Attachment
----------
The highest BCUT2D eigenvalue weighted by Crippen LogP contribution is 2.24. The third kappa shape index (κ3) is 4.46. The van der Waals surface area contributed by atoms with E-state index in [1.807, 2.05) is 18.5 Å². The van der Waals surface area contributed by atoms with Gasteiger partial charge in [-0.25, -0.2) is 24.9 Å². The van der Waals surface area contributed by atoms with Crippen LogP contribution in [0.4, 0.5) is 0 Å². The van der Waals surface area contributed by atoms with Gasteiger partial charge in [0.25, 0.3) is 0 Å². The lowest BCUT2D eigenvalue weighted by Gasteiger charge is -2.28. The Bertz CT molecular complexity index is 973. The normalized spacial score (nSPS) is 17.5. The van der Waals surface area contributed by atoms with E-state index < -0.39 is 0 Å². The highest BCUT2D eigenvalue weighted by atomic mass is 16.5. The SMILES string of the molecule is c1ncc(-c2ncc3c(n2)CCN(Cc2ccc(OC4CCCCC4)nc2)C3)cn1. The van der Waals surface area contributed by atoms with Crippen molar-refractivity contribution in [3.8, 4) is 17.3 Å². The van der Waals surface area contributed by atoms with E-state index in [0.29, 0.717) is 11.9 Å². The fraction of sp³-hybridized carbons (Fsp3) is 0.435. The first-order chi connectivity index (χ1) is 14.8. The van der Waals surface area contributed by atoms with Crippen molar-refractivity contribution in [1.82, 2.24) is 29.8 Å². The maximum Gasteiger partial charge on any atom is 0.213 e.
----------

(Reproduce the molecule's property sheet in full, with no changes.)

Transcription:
The highest BCUT2D eigenvalue weighted by Crippen LogP contribution is 2.24. The third kappa shape index (κ3) is 4.46. The van der Waals surface area contributed by atoms with E-state index in [1.807, 2.05) is 18.5 Å². The van der Waals surface area contributed by atoms with Gasteiger partial charge in [-0.25, -0.2) is 24.9 Å². The van der Waals surface area contributed by atoms with Crippen LogP contribution in [0.4, 0.5) is 0 Å². The van der Waals surface area contributed by atoms with Gasteiger partial charge in [0.25, 0.3) is 0 Å². The lowest BCUT2D eigenvalue weighted by Gasteiger charge is -2.28. The Bertz CT molecular complexity index is 973. The normalized spacial score (nSPS) is 17.5. The van der Waals surface area contributed by atoms with E-state index < -0.39 is 0 Å². The highest BCUT2D eigenvalue weighted by atomic mass is 16.5. The SMILES string of the molecule is c1ncc(-c2ncc3c(n2)CCN(Cc2ccc(OC4CCCCC4)nc2)C3)cn1. The van der Waals surface area contributed by atoms with Crippen molar-refractivity contribution in [3.8, 4) is 17.3 Å². The van der Waals surface area contributed by atoms with E-state index in [0.29, 0.717) is 11.9 Å². The fraction of sp³-hybridized carbons (Fsp3) is 0.435. The first-order chi connectivity index (χ1) is 14.8. The van der Waals surface area contributed by atoms with Crippen molar-refractivity contribution in [1.82, 2.24) is 29.8 Å². The maximum Gasteiger partial charge on any atom is 0.213 e.